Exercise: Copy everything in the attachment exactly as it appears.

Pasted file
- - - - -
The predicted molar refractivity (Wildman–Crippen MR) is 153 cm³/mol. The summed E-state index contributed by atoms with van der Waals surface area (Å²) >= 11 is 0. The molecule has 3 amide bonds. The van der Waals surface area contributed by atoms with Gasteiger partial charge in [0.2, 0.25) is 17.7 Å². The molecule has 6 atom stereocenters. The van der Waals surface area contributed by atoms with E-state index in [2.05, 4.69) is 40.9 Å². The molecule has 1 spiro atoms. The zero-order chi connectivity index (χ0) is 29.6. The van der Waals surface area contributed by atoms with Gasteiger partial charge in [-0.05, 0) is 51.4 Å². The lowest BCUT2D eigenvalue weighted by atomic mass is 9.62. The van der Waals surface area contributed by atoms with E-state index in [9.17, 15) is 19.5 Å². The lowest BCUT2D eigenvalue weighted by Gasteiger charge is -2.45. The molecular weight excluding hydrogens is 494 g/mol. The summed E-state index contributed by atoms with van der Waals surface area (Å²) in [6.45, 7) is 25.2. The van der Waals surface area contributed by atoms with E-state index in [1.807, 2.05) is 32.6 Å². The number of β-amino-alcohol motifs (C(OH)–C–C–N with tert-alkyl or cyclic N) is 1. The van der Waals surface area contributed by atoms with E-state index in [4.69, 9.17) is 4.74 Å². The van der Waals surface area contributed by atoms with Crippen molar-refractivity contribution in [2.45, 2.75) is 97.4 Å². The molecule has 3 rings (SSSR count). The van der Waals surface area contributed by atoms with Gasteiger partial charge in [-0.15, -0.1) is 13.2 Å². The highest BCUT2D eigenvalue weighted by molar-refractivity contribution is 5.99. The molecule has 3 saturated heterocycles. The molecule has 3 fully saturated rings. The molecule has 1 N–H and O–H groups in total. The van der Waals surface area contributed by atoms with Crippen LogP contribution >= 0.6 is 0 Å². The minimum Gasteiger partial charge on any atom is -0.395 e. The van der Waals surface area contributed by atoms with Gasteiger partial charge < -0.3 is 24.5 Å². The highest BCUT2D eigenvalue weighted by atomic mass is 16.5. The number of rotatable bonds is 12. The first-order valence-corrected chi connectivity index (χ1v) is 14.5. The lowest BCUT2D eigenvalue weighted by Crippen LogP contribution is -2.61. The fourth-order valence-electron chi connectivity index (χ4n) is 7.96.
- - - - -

The predicted molar refractivity (Wildman–Crippen MR) is 153 cm³/mol. The summed E-state index contributed by atoms with van der Waals surface area (Å²) >= 11 is 0. The molecule has 3 amide bonds. The van der Waals surface area contributed by atoms with Gasteiger partial charge in [0.2, 0.25) is 17.7 Å². The molecule has 6 atom stereocenters. The van der Waals surface area contributed by atoms with E-state index in [2.05, 4.69) is 40.9 Å². The molecule has 1 spiro atoms. The zero-order chi connectivity index (χ0) is 29.6. The van der Waals surface area contributed by atoms with Gasteiger partial charge in [-0.05, 0) is 51.4 Å². The lowest BCUT2D eigenvalue weighted by atomic mass is 9.62. The van der Waals surface area contributed by atoms with E-state index in [9.17, 15) is 19.5 Å². The lowest BCUT2D eigenvalue weighted by Gasteiger charge is -2.45. The molecular weight excluding hydrogens is 494 g/mol. The summed E-state index contributed by atoms with van der Waals surface area (Å²) in [6.45, 7) is 25.2. The van der Waals surface area contributed by atoms with E-state index in [1.807, 2.05) is 32.6 Å². The number of β-amino-alcohol motifs (C(OH)–C–C–N with tert-alkyl or cyclic N) is 1. The van der Waals surface area contributed by atoms with E-state index in [4.69, 9.17) is 4.74 Å². The van der Waals surface area contributed by atoms with Crippen molar-refractivity contribution in [2.45, 2.75) is 97.4 Å². The molecule has 3 rings (SSSR count). The van der Waals surface area contributed by atoms with Gasteiger partial charge in [-0.15, -0.1) is 13.2 Å². The highest BCUT2D eigenvalue weighted by molar-refractivity contribution is 5.99. The molecule has 3 saturated heterocycles. The molecule has 3 fully saturated rings. The molecule has 1 N–H and O–H groups in total. The van der Waals surface area contributed by atoms with Crippen LogP contribution >= 0.6 is 0 Å². The minimum Gasteiger partial charge on any atom is -0.395 e. The van der Waals surface area contributed by atoms with Gasteiger partial charge < -0.3 is 24.5 Å². The highest BCUT2D eigenvalue weighted by atomic mass is 16.5. The number of rotatable bonds is 12. The first-order valence-corrected chi connectivity index (χ1v) is 14.5. The lowest BCUT2D eigenvalue weighted by Crippen LogP contribution is -2.61. The fourth-order valence-electron chi connectivity index (χ4n) is 7.96.